Well, yes and no. Early August, in the post LIVE WALKING, I told you that in the lower part of the Solokhumbu they are already opening a road that sooner or later seems would reach Lukla. Well, a month and a half later it looks like it will be earlier than late.
Lukla is where the trekking in this area begins, and unless you climb from below, this village can only be reached by small planes that can land at the small and dangerous Tenzing-Hillary Airport.
Often planes cannot enter or leave Lukla due to weather conditions and this is a major inconvenience for both local people and tourists. Without going any further, last week they were five days without arriving or leaving planes, with more than 300 people stranded in Lukla which, being still low season, is a lot of people. And a similar amount had to be expected in Kathmandu to go up here.
Not only planes could not fly but neither helicopters. One day, some tried it and out of 12 who were allowed to leave Lukla, 10 had to make emergency landings before reaching Kathmandu. Newspapers and social networks were full of it.
It’s not the first time this has happened. in November 2011, more than 3,000 tourists were stranded in Lukla after adverse weather conditions halted flights from Kathmandu for six consecutive days. It is a recurring problem every year.
That was the trigger, I suppose, that led the Khumbu municipality authorities to explain the resumption of the project to extend the road from Phaplu to Kharikhola, the village where the Khumbu region begins. This project dates back years but due to the two earthquakes of 2015 it was stopped.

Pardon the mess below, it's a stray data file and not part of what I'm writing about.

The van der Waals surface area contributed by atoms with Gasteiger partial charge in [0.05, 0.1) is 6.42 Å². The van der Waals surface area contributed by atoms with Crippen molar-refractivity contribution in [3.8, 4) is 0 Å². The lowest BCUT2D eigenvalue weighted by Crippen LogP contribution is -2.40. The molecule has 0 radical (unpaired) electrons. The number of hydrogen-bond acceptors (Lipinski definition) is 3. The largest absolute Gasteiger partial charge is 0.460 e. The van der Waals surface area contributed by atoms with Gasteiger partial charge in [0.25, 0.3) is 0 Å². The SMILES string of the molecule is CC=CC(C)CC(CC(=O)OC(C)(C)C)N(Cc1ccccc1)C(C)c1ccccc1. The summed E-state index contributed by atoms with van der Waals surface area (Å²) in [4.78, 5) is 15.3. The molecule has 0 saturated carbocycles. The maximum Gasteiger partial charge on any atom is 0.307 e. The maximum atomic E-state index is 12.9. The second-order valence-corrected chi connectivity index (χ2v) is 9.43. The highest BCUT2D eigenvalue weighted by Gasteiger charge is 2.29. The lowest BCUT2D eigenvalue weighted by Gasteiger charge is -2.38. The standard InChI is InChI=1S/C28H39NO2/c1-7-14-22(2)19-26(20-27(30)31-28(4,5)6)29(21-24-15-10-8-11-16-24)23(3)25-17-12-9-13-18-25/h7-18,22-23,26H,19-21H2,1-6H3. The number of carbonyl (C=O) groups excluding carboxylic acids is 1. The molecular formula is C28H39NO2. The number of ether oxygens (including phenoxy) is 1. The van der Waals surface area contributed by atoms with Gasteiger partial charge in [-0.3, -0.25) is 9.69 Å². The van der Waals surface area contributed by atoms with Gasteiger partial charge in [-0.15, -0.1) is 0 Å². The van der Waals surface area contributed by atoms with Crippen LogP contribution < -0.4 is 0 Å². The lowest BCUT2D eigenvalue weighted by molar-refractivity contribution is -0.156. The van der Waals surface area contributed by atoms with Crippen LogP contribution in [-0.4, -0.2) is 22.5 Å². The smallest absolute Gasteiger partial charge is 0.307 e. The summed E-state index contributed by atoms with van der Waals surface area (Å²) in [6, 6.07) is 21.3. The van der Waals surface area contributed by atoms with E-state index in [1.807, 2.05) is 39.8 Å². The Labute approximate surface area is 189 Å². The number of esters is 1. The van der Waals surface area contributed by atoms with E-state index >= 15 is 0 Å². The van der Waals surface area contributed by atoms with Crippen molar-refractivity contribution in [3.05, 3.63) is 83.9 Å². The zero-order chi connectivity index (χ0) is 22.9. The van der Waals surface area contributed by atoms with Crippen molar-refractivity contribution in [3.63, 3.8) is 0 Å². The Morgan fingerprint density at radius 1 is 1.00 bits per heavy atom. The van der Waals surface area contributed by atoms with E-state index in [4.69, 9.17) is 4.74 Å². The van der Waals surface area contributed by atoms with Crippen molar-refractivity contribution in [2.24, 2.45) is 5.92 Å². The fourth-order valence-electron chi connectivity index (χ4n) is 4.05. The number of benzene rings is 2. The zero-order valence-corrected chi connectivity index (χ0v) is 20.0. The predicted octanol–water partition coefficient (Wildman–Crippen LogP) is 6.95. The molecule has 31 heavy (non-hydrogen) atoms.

Work on opening the road from Kharikhola (2,100 m) to Chaurikharka (2,700 m), about three kilometres from Tenzing-Hillary Airport, has already begun and is expected to be completed in July next year. The asphalt will still have to wait, although some voices say it could be ready in 2021.
The road will stop at Chaurikharka and will not go higher as it will enter the Sagarmatha National Park. It is also planned that only electric vehicles will run on this last stretch of road.
This project raises, however, a great concern. What will be the increase in mountain tourism in the area because of this improvement? This worries many people in the area as there are currently peaks in the influx of people in high season that deplete the accommodation capacity. But it’s not just accommodation that matters. It is the supply of food, health care, environmental impact, basic services such as water or electricity. All these services, here require much more time to adapt to a greater demand.
If now, with 65,000 visitors a year, the Khumbu is already on the edge, what can happen if many more arrive in the short term? I guess they can die of success.